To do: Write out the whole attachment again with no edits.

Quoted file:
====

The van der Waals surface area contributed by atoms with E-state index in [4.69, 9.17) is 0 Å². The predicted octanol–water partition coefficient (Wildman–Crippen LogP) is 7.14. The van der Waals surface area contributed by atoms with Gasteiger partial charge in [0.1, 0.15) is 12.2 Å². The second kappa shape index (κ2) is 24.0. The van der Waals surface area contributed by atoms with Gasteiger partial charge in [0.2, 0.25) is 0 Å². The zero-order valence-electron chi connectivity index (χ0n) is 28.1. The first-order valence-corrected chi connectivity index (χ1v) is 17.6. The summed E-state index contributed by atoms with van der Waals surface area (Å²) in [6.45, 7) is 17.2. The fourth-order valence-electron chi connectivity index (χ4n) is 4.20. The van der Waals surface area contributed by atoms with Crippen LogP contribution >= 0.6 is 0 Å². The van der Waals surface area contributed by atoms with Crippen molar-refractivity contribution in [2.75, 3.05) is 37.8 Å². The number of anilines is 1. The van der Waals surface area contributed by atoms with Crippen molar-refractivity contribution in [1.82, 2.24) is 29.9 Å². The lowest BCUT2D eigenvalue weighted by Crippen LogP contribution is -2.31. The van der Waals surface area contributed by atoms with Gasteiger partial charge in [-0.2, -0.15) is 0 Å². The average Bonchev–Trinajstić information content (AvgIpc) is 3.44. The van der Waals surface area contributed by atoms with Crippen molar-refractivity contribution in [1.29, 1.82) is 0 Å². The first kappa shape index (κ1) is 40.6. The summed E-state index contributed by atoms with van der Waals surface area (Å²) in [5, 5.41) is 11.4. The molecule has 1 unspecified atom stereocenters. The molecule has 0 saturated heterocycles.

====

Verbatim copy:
The van der Waals surface area contributed by atoms with E-state index in [4.69, 9.17) is 0 Å². The predicted octanol–water partition coefficient (Wildman–Crippen LogP) is 7.14. The van der Waals surface area contributed by atoms with Gasteiger partial charge in [0.1, 0.15) is 12.2 Å². The second kappa shape index (κ2) is 24.0. The van der Waals surface area contributed by atoms with Gasteiger partial charge in [0.2, 0.25) is 0 Å². The zero-order valence-electron chi connectivity index (χ0n) is 28.1. The first-order valence-corrected chi connectivity index (χ1v) is 17.6. The summed E-state index contributed by atoms with van der Waals surface area (Å²) in [6.45, 7) is 17.2. The fourth-order valence-electron chi connectivity index (χ4n) is 4.20. The van der Waals surface area contributed by atoms with Crippen LogP contribution >= 0.6 is 0 Å². The van der Waals surface area contributed by atoms with Crippen molar-refractivity contribution in [2.75, 3.05) is 37.8 Å². The number of anilines is 1. The van der Waals surface area contributed by atoms with Crippen molar-refractivity contribution in [1.82, 2.24) is 29.9 Å². The lowest BCUT2D eigenvalue weighted by Crippen LogP contribution is -2.31. The van der Waals surface area contributed by atoms with Gasteiger partial charge in [-0.2, -0.15) is 0 Å². The average Bonchev–Trinajstić information content (AvgIpc) is 3.44. The van der Waals surface area contributed by atoms with Crippen molar-refractivity contribution in [1.29, 1.82) is 0 Å². The first kappa shape index (κ1) is 40.6. The summed E-state index contributed by atoms with van der Waals surface area (Å²) in [5, 5.41) is 11.4. The molecule has 1 unspecified atom stereocenters. The molecule has 0 saturated heterocycles.